The City held an open house last night on the OLRT. There wasn’t anything new there that you wouldn’t know about if you read the papers and this blog.
I did feel a sense of insincerity about it though. Quickly announced, not much content, a quick visit from Hiz Honnor: I got the feeling the event was held so that some lawyer could point to it later on, at a hearing, saying “See, we had lots of public consultation, blah blah blah”.
Rather more disturbing was the number of minor errors on the display boards. Many of them I have seen before, and pointed out at consultation sessions. But they don’t get fixed.
And I must say I don’t mind if ordinary citizens get mixed up which is Scott Street and which is Albert. But it does bug me when city planners mislabel Albert as Scott. Accuracy and good knowledge starts at the top.
At Tunneys Pasture, the City planted a dense grove of trees along the north edge of the transitway cut. After 30 years or so, these have grown to a nice mature size. They are to be cut down, replaced by a bus stop, on the other side of which the city proposes to plant a new double row of trees. Why not simply move the bus stop a few meters north and keep the mature trees and don’t plant the new ones? But trees seem to be just decorations, accessories, the throw-pillows of transit decor.
And why is Ottawa’s largest (or maybe it’s the second largest) office building, the 29 storey Place de Ville, home of Transport Canada no less, labelled as the Canadian Chamber of Commerce Building, when they are mere tenants in another multipurpose building? And the Bank of Nova Scotia, located next door, left years ago; and ditto the Marriott Hotel is not Scotiabank either. Nor is there a BofM at Kent/Albert anymore; try SlatOr. I’ll forgive the old Delta not being The National, as that is new, but the new Delta replaced the Crowne Plaza about a year ago.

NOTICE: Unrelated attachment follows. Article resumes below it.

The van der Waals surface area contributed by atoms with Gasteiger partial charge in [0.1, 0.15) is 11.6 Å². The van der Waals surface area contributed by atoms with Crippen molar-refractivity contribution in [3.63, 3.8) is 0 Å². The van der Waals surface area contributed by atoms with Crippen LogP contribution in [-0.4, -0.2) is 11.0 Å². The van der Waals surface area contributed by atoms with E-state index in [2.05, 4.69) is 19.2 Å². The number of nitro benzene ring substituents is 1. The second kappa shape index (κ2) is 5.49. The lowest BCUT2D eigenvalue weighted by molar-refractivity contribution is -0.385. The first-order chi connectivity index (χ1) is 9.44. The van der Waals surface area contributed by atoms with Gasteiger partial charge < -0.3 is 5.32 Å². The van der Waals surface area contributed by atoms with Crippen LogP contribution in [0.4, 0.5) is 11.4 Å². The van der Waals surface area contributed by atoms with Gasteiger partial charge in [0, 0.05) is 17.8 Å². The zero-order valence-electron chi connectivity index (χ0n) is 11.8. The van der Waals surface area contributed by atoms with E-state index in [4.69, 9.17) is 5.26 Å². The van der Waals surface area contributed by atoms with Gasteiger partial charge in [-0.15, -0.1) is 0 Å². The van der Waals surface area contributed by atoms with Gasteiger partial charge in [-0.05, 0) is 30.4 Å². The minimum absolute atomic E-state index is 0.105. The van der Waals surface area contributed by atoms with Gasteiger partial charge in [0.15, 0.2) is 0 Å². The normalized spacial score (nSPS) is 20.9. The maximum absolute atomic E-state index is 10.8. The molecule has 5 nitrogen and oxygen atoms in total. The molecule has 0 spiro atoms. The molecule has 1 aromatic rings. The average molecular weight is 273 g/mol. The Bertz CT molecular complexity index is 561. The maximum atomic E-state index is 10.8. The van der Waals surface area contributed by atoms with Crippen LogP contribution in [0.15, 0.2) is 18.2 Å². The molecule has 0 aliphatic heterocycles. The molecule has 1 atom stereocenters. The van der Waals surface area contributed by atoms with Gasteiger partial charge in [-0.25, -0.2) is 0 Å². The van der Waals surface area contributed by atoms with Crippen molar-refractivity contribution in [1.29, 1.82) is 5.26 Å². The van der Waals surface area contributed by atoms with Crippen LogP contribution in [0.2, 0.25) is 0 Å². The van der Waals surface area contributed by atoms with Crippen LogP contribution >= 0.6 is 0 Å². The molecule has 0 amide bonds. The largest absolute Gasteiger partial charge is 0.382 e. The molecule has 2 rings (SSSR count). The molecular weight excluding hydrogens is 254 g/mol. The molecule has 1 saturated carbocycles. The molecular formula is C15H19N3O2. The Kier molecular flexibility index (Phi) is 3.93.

It doesn’t inspire confidence.
It also gets tiresome at public consultation sessions when suggestions are batted away. The Lees Avenue station, for example, delivers all its users out onto the street above, where they can make an at-grade crossing to the Ottawa U satellite campus there. Now students are disproportionate users of transit, and if I may so observe, somewhat prone to feeling immortal and above the law. I therefore predict there will be widespread crossing of this street against the light. And the City enthuses about putting lots more traffic at that intersection, where peds are just so much collatoral delay to motorists.
So why not simply connect the platform to the University property after going under Lees? Ah, the answer is that “such details are to be considered later”, perhaps when the adjacent property owners “offer to pay for the connection”. My answer to that, based on decades and decades of hearing the same cock and bull story from the city, is that when the final plans are being shown such suggestions will be deemed “too late to make any changes because they would delay the whole project and you wouldn’t want to do that, would you?”
The ritual of public consultation grows wearying.